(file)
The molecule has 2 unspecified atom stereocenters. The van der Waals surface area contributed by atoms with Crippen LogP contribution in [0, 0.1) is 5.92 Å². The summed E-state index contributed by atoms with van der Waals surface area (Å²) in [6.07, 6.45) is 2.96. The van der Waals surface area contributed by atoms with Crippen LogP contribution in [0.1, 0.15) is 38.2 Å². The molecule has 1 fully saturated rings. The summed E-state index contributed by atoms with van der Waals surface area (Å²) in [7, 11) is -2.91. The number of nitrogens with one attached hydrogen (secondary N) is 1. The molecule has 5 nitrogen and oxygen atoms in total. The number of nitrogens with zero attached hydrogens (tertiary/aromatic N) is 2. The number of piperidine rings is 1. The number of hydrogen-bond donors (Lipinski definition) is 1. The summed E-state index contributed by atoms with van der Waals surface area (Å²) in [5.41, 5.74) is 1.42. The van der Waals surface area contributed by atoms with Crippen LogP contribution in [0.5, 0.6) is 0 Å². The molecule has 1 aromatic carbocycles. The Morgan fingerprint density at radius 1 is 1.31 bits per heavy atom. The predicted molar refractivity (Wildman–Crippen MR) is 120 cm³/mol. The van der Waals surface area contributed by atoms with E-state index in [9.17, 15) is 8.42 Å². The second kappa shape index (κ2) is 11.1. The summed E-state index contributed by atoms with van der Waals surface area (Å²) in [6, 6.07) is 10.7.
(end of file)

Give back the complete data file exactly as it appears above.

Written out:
The molecule has 2 unspecified atom stereocenters. The van der Waals surface area contributed by atoms with Crippen LogP contribution in [0, 0.1) is 5.92 Å². The summed E-state index contributed by atoms with van der Waals surface area (Å²) in [6.07, 6.45) is 2.96. The van der Waals surface area contributed by atoms with Crippen LogP contribution in [0.1, 0.15) is 38.2 Å². The molecule has 1 fully saturated rings. The summed E-state index contributed by atoms with van der Waals surface area (Å²) in [7, 11) is -2.91. The number of nitrogens with one attached hydrogen (secondary N) is 1. The molecule has 5 nitrogen and oxygen atoms in total. The number of nitrogens with zero attached hydrogens (tertiary/aromatic N) is 2. The number of piperidine rings is 1. The number of hydrogen-bond donors (Lipinski definition) is 1. The summed E-state index contributed by atoms with van der Waals surface area (Å²) in [5.41, 5.74) is 1.42. The van der Waals surface area contributed by atoms with Crippen LogP contribution in [0.5, 0.6) is 0 Å². The molecule has 1 aromatic carbocycles. The Morgan fingerprint density at radius 1 is 1.31 bits per heavy atom. The predicted molar refractivity (Wildman–Crippen MR) is 120 cm³/mol. The van der Waals surface area contributed by atoms with E-state index in [9.17, 15) is 8.42 Å². The second kappa shape index (κ2) is 11.1. The summed E-state index contributed by atoms with van der Waals surface area (Å²) in [6, 6.07) is 10.7.